Skip to content

Clear as mud By David Smith on Dec 6, 2019


Often when I am undertaking a firm review I see documents and emails of advice that are many pages long and contain a wealth of technical jargon and references to legislation and cases. There is no doubt that a lot of work has been done and that the advice is probably right. However, it is likely that it has failed the fundamental test of ensuring that the client has understood the advice and is equipped to decide the appropriate course of action. 

All too often clients complain that they don’t understand the verbal and written communications from their accountant, yet most firms pay little attention to how they communicate with clients. Worse still, some accountants believe that long and complex advice is a way to justify their fees and protect them from litigation. 

But there are other firms that are realising that their job is not complete unless clients fully understand their advice. These firms are now dedicating resources to improve how they communicate with clients. 

Newspapers are written so that they can be understood by 14 year olds. Whilst it may not be necessary to target that standard, simplifying the message for clients should be the objective.  Everyone in business today is overloaded with information. By using images and simple, easy to understand language, it is possible to dramatically improve the message conveyed to clients.

Some of the approaches firms have taken to address this issue include:

  1. Appointing a support person to be the final check before any document is sent to a client. That person checks the basics such as spelling and grammar but is also empowered to reject a document if they can’t understand it.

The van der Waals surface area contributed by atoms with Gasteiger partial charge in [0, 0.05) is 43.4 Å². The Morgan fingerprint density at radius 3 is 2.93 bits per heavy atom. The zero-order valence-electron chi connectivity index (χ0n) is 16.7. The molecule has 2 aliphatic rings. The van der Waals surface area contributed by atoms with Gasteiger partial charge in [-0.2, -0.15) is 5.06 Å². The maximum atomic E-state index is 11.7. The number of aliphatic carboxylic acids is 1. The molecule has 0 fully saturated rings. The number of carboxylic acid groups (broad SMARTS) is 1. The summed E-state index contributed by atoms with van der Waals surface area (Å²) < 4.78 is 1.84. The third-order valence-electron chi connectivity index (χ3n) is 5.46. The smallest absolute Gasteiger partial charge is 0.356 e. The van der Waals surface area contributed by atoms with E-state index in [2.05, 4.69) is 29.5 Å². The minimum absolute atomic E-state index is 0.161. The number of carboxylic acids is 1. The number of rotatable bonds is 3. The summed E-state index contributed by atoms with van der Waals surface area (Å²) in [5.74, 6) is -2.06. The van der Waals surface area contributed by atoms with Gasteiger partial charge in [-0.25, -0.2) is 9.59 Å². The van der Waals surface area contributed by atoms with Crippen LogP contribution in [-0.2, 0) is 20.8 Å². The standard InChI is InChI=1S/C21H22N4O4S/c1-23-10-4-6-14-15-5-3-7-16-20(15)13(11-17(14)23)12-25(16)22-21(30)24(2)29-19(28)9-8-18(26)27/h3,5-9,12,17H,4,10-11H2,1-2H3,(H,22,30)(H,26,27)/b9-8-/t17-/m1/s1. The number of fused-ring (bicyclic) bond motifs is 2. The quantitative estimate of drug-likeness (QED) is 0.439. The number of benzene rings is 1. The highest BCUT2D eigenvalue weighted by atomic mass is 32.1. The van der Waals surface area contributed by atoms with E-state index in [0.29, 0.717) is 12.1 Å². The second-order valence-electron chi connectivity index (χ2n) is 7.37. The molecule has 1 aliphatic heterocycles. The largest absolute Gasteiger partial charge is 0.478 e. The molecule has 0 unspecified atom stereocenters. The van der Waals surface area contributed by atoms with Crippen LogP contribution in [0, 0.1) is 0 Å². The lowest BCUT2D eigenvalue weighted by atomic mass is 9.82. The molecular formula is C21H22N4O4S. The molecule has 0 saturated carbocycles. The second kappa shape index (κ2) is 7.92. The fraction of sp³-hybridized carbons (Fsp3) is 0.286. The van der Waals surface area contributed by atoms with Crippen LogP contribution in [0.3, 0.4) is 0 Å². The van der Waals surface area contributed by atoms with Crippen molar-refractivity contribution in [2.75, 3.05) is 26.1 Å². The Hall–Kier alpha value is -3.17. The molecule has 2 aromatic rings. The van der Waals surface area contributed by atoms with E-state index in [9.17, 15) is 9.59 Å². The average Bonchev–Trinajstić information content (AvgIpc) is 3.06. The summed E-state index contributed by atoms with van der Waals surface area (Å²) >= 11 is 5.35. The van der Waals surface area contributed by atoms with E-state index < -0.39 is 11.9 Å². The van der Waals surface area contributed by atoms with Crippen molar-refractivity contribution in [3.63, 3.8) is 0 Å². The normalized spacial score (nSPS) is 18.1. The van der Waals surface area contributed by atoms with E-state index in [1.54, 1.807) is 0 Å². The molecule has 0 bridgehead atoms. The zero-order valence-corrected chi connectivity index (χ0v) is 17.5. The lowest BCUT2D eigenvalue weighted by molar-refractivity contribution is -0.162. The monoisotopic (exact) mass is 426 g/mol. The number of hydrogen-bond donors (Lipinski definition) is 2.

2. Appointing the best writer in the firm to be the creator of best practice templates so that the standards used by the firm are well written.
  3. Conducting extensive training courses to improve all the team’s writing skills.
  4. Appointing a dedicated “presentation” word processing team member to take important documents from team members and make them look as attractive as possible.
  5. Summarising information using charts so that clients can understand their financial position without ploughing through volumes of information.

Consider the typical client who may have multiple entities (companies, partnership, trusts, superfunds and individuals). Many clients struggle to understand the purpose of these entities and how they come together, yet few firms produce an easy to understand report that brings it all together. The Smithink One Page Client Report is just one example of a template with the objective of simplifying the communication of a client’s business affairs.

Perhaps you should consider a “Clarity Audit” of your practice. Select some of your client documents, emails and reports at random and ask a support team member to read them and provide some feedback as to whether it could be easily read and understood. 


Leave a Comment